|Birth Day:||February 5, 1944|
|Birth Place:||New York City, United States|
|Height||Weight||Hair Colour||Eye Colour||Blood Type||Tattoo(s)|
He was in a band called The Royal Teens when he was a teenager.
Kooper's first professional work was as a 14-year-old guitarist in the Royal Teens, best known for their 1958 ABC Records novelty 12-bar blues riff, "Short Shorts" (although Kooper did not play on the recording). In 1960, he teamed up with songwriters Bob Brass and Irwin Levine to write and record demos for Sea-Lark Music Publishing. The trio's biggest hits were "This Diamond Ring", recorded by Gary Lewis and the Playboys, and "I Must Be Seeing Things", recorded by Gene Pitney (both 1965). When he was 21, Kooper moved to Manhattan's Greenwich Village, then teeming with artists, writers, and musicians.
He performed with Bob Dylan in concert in 1965, including playing Hammond organ with Dylan at the Newport Folk Festival, and in the recording studio in 1965 and 1966. Kooper also played the Hammond organ riffs on Dylan's "Like a Rolling Stone". It was in those recording sessions that Kooper met and befriended Mike Bloomfield, whose guitar playing he admired. He worked extensively with Bloomfield for several years. Kooper played organ once again with Dylan during his 1981 world tour.
Kooper joined the Blues Project as their keyboardist in 1965; he left the band shortly before their gig at the Monterey Pop Festival in 1967, although he did play a solo set at the famous festival, as evidenced by bootlegs of the event. He formed Blood, Sweat & Tears in 1967, leaving due to creative differences in 1968, after the release of the group's first album, Child Is Father to the Man. He recorded Super Session with Bloomfield and Stills in 1968, and in 1969 he collaborated with 15-year-old guitarist Shuggie Otis on the album Kooper Session. In 1975 he produced the debut album by the Tubes.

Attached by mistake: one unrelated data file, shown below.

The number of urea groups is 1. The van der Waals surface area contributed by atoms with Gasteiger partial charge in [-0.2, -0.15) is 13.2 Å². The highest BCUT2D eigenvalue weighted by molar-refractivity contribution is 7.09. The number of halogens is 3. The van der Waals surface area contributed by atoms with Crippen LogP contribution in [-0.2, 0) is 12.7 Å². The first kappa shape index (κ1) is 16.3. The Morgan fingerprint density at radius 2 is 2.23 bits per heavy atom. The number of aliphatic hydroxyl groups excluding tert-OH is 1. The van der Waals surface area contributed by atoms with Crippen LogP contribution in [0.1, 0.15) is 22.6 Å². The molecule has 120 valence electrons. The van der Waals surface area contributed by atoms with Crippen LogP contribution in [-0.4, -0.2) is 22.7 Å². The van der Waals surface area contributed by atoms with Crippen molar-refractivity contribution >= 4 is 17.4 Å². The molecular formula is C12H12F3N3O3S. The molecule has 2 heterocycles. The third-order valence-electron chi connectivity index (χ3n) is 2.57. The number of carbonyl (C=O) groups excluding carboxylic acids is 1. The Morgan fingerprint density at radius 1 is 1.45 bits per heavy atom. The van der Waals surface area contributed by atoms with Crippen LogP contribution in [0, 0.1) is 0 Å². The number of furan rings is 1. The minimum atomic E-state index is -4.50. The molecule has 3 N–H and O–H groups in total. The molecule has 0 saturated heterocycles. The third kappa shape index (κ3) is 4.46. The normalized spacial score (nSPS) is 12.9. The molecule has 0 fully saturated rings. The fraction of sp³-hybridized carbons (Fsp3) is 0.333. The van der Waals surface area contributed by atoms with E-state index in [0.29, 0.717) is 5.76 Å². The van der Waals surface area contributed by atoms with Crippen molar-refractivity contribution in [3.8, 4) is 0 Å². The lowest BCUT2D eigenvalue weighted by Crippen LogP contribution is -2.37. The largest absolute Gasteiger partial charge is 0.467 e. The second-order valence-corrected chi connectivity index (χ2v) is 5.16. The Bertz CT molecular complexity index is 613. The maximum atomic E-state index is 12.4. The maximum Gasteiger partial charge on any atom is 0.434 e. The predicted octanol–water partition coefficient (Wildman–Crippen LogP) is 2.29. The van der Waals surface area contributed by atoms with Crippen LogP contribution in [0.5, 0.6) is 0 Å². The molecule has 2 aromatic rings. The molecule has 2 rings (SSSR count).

After moving to Atlanta in 1972, he discovered the band Lynyrd Skynyrd, and produced and performed on their first three albums, including the singles "Sweet Home Alabama" and "Free Bird". In 1972 he rejoined the Blues Project at a charity concert promoted by Bruce Blakeman at Valley Stream Central High School.
In May 2001, Kooper was awarded an Honorary Doctorate of Music from Berklee College of Music. Kooper is retired from teaching songwriting and recording production at Berklee College of Music, in Boston, and plays weekend concerts with his bands the ReKooperators and the Funky Faculty. In 2008, he participated in the production of the album Psalngs, the debut release of Canadian musician John Lefebvre.
In 2005, Martin Scorsese produced a documentary titled No Direction Home: Bob Dylan for the PBS American Masters Series in which Kooper's contributions are recognized.
Kooper was inducted into the Musicians Hall of Fame and Museum, in Nashville, in 2008.
Kooper published a memoir, Backstage Passes: Rock 'n' Roll Life in the Sixties (1977), which was revised and published as Backstage Passes and Backstabbing Bastards: Memoirs of a Rock 'n' Roll Survivor (1998). The revised edition includes indictments of "manipulators" in the music industry, including his one-time business manager, Stan Polley. An updated edition, including supplementary material, was published by Backbeat Books in 2008.
Currently, Al Kooper is 77 years, 4 months and 20 days old. Al Kooper will celebrate 78th birthday on a Saturday 5th of February 2022.
Find out about Al Kooper birthday activities in timeline view here.